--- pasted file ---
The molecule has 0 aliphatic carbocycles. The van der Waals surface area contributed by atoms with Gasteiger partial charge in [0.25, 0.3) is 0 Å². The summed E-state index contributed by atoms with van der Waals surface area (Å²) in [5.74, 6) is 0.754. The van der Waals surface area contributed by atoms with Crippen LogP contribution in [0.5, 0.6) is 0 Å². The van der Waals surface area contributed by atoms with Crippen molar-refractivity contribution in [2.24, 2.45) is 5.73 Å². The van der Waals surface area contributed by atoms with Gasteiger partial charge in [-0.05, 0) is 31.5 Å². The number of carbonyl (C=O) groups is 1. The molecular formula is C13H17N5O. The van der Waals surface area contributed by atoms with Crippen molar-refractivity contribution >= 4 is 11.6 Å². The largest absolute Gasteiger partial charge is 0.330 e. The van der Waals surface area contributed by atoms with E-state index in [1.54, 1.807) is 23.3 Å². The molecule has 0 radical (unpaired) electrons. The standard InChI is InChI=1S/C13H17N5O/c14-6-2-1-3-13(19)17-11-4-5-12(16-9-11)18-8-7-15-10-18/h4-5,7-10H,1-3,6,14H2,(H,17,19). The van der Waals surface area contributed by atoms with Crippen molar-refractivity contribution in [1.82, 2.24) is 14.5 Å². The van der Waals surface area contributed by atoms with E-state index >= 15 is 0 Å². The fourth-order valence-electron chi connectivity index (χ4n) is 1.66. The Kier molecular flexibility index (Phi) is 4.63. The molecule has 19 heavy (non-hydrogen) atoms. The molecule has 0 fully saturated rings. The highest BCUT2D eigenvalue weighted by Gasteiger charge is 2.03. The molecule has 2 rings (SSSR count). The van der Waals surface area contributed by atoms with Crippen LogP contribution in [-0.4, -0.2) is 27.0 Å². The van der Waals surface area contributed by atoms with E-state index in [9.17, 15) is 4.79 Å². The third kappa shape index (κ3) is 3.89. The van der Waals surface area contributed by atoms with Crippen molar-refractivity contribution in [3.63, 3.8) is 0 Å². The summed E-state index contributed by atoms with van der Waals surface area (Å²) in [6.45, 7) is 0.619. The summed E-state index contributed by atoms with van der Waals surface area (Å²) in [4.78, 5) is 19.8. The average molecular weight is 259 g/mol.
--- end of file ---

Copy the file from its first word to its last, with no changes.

The molecule has 0 aliphatic carbocycles. The van der Waals surface area contributed by atoms with Gasteiger partial charge in [0.25, 0.3) is 0 Å². The summed E-state index contributed by atoms with van der Waals surface area (Å²) in [5.74, 6) is 0.754. The van der Waals surface area contributed by atoms with Crippen LogP contribution in [0.5, 0.6) is 0 Å². The van der Waals surface area contributed by atoms with Crippen molar-refractivity contribution in [2.24, 2.45) is 5.73 Å². The van der Waals surface area contributed by atoms with Gasteiger partial charge in [-0.05, 0) is 31.5 Å². The number of carbonyl (C=O) groups is 1. The molecular formula is C13H17N5O. The van der Waals surface area contributed by atoms with Crippen molar-refractivity contribution >= 4 is 11.6 Å². The largest absolute Gasteiger partial charge is 0.330 e. The van der Waals surface area contributed by atoms with E-state index in [1.54, 1.807) is 23.3 Å². The molecule has 0 radical (unpaired) electrons. The standard InChI is InChI=1S/C13H17N5O/c14-6-2-1-3-13(19)17-11-4-5-12(16-9-11)18-8-7-15-10-18/h4-5,7-10H,1-3,6,14H2,(H,17,19). The van der Waals surface area contributed by atoms with Crippen molar-refractivity contribution in [1.82, 2.24) is 14.5 Å². The van der Waals surface area contributed by atoms with E-state index >= 15 is 0 Å². The fourth-order valence-electron chi connectivity index (χ4n) is 1.66. The Kier molecular flexibility index (Phi) is 4.63. The molecule has 19 heavy (non-hydrogen) atoms. The molecule has 0 fully saturated rings. The highest BCUT2D eigenvalue weighted by Gasteiger charge is 2.03. The molecule has 2 rings (SSSR count). The van der Waals surface area contributed by atoms with Crippen LogP contribution in [-0.4, -0.2) is 27.0 Å². The van der Waals surface area contributed by atoms with E-state index in [9.17, 15) is 4.79 Å². The third kappa shape index (κ3) is 3.89. The van der Waals surface area contributed by atoms with Crippen molar-refractivity contribution in [3.63, 3.8) is 0 Å². The summed E-state index contributed by atoms with van der Waals surface area (Å²) in [6.45, 7) is 0.619. The summed E-state index contributed by atoms with van der Waals surface area (Å²) in [4.78, 5) is 19.8. The average molecular weight is 259 g/mol.